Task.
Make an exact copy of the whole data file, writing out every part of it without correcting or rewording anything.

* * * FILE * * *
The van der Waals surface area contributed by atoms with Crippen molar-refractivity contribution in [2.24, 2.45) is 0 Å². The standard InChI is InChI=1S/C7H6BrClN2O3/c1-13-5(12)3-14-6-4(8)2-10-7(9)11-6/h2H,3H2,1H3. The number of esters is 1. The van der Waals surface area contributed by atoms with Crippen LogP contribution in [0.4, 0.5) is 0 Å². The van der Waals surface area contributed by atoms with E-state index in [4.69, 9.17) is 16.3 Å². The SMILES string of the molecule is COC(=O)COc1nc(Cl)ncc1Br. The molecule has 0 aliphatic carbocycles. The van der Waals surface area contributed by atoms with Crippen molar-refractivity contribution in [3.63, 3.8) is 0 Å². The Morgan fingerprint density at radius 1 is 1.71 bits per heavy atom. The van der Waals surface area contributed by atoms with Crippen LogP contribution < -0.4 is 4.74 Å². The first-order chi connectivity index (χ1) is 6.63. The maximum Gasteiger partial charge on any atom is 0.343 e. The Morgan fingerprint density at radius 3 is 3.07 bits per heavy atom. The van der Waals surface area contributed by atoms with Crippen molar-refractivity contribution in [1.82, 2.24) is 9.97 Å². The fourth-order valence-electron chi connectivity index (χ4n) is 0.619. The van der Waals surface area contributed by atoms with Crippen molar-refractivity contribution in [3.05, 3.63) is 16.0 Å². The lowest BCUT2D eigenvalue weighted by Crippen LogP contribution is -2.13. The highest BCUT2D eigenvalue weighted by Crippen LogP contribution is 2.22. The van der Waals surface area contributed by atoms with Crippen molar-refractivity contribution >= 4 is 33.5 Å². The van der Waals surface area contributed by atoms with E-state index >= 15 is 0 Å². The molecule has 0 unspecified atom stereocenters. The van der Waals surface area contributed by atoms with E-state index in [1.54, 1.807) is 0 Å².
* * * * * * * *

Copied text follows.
The van der Waals surface area contributed by atoms with Crippen molar-refractivity contribution in [2.24, 2.45) is 0 Å². The standard InChI is InChI=1S/C7H6BrClN2O3/c1-13-5(12)3-14-6-4(8)2-10-7(9)11-6/h2H,3H2,1H3. The number of esters is 1. The van der Waals surface area contributed by atoms with Crippen LogP contribution in [0.4, 0.5) is 0 Å². The van der Waals surface area contributed by atoms with E-state index in [4.69, 9.17) is 16.3 Å². The SMILES string of the molecule is COC(=O)COc1nc(Cl)ncc1Br. The molecule has 0 aliphatic carbocycles. The van der Waals surface area contributed by atoms with Crippen molar-refractivity contribution in [3.63, 3.8) is 0 Å². The Morgan fingerprint density at radius 1 is 1.71 bits per heavy atom. The van der Waals surface area contributed by atoms with Crippen LogP contribution < -0.4 is 4.74 Å². The first-order chi connectivity index (χ1) is 6.63. The maximum Gasteiger partial charge on any atom is 0.343 e. The Morgan fingerprint density at radius 3 is 3.07 bits per heavy atom. The van der Waals surface area contributed by atoms with Crippen molar-refractivity contribution in [1.82, 2.24) is 9.97 Å². The fourth-order valence-electron chi connectivity index (χ4n) is 0.619. The van der Waals surface area contributed by atoms with Crippen molar-refractivity contribution in [3.05, 3.63) is 16.0 Å². The lowest BCUT2D eigenvalue weighted by Crippen LogP contribution is -2.13. The highest BCUT2D eigenvalue weighted by Crippen LogP contribution is 2.22. The van der Waals surface area contributed by atoms with Crippen molar-refractivity contribution >= 4 is 33.5 Å². The van der Waals surface area contributed by atoms with E-state index >= 15 is 0 Å². The molecule has 0 unspecified atom stereocenters. The van der Waals surface area contributed by atoms with E-state index in [1.54, 1.807) is 0 Å².